These days there are a lot of code-shares where you book a ticket with one airline but the flight is operated by a different airline. When you fly with infants, pay attention to the rules of the airline that is operating the flight. Those are the rules that will apply.

Fly with infants – How young is too young?

Babies should not fly until they are one week old. Some doctors discourage long flights with children younger than three months old. That’s partly because the recycled air in the cabin is dry, making it difficult to keep young infants hydrated. The recycled air can also be a problem because young infants have low immunity.

In general, babies and infants will be fine on the flight as long as you keep them hydrated. The change in air pressure during take off and landing can be painful for them. Fluids during that time can help because the swallowing action will help to equalize their ears.

The Transportation Security Administration specifically allows formula, breast milk, and juice for infants or toddlers. There may be additional screening measures to clear you through security, but these items are allowed. You can check the full TSA policy on this here.

How far you’re willing to fly with an infant depends on you. Extremely long flights can be difficult because of changing diapers in cramped airplane bathrooms or the need for a lot of supplies.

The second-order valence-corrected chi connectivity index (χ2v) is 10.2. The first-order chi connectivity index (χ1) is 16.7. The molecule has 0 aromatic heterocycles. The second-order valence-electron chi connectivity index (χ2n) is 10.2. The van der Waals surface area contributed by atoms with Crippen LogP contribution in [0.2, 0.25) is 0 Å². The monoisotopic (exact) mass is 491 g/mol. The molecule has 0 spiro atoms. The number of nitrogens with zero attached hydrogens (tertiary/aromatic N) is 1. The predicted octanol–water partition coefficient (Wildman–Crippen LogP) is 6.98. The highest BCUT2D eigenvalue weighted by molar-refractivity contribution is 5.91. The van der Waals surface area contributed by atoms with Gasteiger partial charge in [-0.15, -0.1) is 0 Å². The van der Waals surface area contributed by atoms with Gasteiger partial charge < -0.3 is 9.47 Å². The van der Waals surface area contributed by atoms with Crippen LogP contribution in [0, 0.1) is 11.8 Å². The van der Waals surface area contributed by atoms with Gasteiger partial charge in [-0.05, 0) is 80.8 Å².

Pay for a seat?

fly with baby
Image courtesy of Rafael Ben-Ari via Adobe Stock

Check the airline’s policy on this. Within the United States, infants under the age of two traveling without their own seat within the United States do not require a ticket. Bear in mind that a child without a seat typically does not have a baggage allowance (or carry-on).

All infants traveling internationally must have a ticket, even if no seat is purchased and they are traveling as a lap child. Some airlines require you to pay a fee for a lap child on international flights. On American Airlines, for example, this is 10% of the adult fare, plus taxes and fees.

You may use a child safety seat (car seat) if you have purchased a seat for your child. There are restrictions on which seats can have a car seat. Car seats cannot be used in exit rows or the rows adjacent to exit rows.